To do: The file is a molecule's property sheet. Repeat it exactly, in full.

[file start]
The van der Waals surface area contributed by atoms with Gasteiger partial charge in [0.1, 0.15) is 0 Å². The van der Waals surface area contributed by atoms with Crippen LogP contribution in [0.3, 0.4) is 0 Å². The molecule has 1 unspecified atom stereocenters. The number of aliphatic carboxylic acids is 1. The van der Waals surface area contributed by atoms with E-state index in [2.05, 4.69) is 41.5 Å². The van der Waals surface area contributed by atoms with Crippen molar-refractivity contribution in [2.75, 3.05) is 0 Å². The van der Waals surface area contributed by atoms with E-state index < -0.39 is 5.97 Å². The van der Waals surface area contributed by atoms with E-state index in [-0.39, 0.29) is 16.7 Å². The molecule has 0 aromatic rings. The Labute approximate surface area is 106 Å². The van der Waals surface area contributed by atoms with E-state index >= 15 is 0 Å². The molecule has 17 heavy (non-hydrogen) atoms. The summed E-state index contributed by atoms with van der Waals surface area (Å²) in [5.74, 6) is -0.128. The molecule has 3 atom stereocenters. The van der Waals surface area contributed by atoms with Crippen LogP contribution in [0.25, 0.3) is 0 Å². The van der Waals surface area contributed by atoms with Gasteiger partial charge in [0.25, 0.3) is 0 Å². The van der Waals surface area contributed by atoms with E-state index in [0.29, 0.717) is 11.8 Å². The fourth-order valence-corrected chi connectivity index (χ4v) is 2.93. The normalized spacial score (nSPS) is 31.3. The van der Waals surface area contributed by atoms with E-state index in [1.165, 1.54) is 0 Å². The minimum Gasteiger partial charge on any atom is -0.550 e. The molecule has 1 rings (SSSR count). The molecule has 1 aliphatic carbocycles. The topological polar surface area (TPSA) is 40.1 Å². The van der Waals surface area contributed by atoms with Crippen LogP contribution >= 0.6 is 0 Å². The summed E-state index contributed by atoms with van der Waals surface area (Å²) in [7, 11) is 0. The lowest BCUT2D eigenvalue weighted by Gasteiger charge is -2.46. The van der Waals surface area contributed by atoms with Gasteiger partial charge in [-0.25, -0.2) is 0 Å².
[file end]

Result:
The van der Waals surface area contributed by atoms with Gasteiger partial charge in [0.1, 0.15) is 0 Å². The van der Waals surface area contributed by atoms with Crippen LogP contribution in [0.3, 0.4) is 0 Å². The molecule has 1 unspecified atom stereocenters. The number of aliphatic carboxylic acids is 1. The van der Waals surface area contributed by atoms with E-state index in [2.05, 4.69) is 41.5 Å². The van der Waals surface area contributed by atoms with Crippen molar-refractivity contribution in [2.75, 3.05) is 0 Å². The van der Waals surface area contributed by atoms with E-state index < -0.39 is 5.97 Å². The van der Waals surface area contributed by atoms with E-state index in [-0.39, 0.29) is 16.7 Å². The molecule has 0 aromatic rings. The Labute approximate surface area is 106 Å². The van der Waals surface area contributed by atoms with E-state index >= 15 is 0 Å². The molecule has 17 heavy (non-hydrogen) atoms. The summed E-state index contributed by atoms with van der Waals surface area (Å²) in [5.74, 6) is -0.128. The molecule has 3 atom stereocenters. The van der Waals surface area contributed by atoms with Crippen LogP contribution in [0.25, 0.3) is 0 Å². The van der Waals surface area contributed by atoms with Gasteiger partial charge in [0.25, 0.3) is 0 Å². The van der Waals surface area contributed by atoms with E-state index in [0.29, 0.717) is 11.8 Å². The fourth-order valence-corrected chi connectivity index (χ4v) is 2.93. The normalized spacial score (nSPS) is 31.3. The van der Waals surface area contributed by atoms with E-state index in [1.165, 1.54) is 0 Å². The minimum Gasteiger partial charge on any atom is -0.550 e. The molecule has 1 rings (SSSR count). The molecule has 1 aliphatic carbocycles. The topological polar surface area (TPSA) is 40.1 Å². The van der Waals surface area contributed by atoms with Crippen LogP contribution >= 0.6 is 0 Å². The summed E-state index contributed by atoms with van der Waals surface area (Å²) in [7, 11) is 0. The lowest BCUT2D eigenvalue weighted by Gasteiger charge is -2.46. The van der Waals surface area contributed by atoms with Gasteiger partial charge in [-0.25, -0.2) is 0 Å².